With nothing to do after from Microsoft, Steve Ballmer came up with the idea to “figure out what the government really does with the money.”
On Tuesday, Mr. Ballmer will make public a database and a report that he and a small army of economists, professors and other professionals have been assembling as part of a stealth start-up over the last three years called USAFacts. The database is the first private market effort to create a fully integrated look at revenue and spending across federal, state and local governments. Mr. Ballmer has spent more than $10 million between direct funding and grants, including a grant to the University of Pennsylvania, to help his staff put the information together.
USAFacts can show you, for example, that the US government employs 24 million people, half of whom are people who work in public schools at all levels.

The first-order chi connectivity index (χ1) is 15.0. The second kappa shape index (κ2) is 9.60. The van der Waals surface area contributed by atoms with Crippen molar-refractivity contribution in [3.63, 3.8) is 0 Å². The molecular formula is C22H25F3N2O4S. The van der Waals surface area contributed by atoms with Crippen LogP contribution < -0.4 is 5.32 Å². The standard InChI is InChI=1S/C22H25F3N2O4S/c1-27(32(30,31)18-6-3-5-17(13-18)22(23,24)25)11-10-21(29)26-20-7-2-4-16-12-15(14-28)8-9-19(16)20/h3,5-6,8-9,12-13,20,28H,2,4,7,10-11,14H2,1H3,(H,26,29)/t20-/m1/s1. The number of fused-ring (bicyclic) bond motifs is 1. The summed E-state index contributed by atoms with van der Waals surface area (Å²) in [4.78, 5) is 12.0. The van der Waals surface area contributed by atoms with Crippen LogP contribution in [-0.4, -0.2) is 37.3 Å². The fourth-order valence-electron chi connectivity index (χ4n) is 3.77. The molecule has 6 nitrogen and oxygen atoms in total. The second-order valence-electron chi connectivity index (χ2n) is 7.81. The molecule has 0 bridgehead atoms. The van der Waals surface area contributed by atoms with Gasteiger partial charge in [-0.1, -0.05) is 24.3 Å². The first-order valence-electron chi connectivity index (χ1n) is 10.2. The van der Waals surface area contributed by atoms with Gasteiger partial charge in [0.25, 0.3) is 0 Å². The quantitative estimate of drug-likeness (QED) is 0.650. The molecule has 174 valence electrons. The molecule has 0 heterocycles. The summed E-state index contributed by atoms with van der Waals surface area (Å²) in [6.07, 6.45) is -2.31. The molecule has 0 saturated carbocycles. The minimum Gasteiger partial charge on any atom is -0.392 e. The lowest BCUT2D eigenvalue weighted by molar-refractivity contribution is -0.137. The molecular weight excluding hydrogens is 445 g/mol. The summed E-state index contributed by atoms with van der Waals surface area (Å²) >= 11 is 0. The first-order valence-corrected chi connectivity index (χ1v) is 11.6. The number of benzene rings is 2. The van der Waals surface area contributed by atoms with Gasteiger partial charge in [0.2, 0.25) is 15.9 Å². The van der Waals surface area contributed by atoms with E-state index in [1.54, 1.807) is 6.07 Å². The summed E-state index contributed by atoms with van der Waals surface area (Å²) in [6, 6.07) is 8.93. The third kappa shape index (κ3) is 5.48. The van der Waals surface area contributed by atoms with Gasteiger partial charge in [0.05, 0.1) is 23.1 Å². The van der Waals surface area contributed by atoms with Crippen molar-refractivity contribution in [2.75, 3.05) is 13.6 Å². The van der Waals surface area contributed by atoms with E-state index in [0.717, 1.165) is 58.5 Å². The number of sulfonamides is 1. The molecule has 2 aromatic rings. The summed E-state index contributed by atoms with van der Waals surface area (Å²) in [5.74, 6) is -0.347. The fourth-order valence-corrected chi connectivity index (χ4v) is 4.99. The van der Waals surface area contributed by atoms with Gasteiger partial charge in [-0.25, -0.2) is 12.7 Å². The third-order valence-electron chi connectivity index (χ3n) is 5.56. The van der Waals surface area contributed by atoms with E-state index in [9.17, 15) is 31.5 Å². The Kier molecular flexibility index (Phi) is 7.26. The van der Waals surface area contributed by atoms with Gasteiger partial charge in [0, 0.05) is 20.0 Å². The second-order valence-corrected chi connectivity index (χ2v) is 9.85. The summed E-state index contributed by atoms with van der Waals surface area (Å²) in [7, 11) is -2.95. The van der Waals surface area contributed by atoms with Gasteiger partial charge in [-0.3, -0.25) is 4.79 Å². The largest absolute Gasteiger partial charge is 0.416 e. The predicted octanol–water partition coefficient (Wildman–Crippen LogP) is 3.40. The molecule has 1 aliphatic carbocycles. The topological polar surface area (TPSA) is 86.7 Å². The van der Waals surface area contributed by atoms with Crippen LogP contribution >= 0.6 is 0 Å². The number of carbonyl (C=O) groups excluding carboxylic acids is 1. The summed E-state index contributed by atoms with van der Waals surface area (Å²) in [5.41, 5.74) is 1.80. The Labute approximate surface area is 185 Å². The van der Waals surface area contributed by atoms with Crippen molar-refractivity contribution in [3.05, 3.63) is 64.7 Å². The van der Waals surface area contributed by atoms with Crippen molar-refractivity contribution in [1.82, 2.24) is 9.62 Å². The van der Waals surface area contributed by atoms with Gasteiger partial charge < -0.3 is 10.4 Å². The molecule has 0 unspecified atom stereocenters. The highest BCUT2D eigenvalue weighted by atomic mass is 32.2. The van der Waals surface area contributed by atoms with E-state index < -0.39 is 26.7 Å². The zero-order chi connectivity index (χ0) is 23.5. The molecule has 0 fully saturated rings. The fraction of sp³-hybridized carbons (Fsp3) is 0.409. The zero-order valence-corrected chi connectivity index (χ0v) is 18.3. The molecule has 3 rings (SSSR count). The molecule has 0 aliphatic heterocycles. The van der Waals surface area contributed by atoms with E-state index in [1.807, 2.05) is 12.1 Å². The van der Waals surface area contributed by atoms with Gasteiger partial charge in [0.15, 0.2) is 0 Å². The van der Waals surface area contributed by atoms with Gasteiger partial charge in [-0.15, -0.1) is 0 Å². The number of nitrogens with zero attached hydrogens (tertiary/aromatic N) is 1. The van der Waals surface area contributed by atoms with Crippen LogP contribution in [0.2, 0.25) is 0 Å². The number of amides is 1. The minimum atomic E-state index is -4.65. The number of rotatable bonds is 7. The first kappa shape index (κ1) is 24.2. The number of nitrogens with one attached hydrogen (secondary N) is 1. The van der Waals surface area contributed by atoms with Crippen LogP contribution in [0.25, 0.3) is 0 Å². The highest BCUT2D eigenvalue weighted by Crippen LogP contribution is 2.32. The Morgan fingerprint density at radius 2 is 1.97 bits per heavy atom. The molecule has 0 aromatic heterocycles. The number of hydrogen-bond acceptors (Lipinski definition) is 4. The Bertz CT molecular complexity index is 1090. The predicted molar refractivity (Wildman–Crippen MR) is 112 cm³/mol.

“If you look at these tax deductions for employer-provided health or for state and local taxes or mortgage-interest deductions, they’re really subsidies to the affluent, which I guess I hadn’t thought about them,” Mr. Ballmer gleans from his new database.
“I don’t even deduct this for my taxes. I pay this with after-tax money, no pretax money, because I don’t want anybody being able to think that factors in. But I feel like it’s a civic contribution more than anything else.”
Read the complete post in the New York Times here: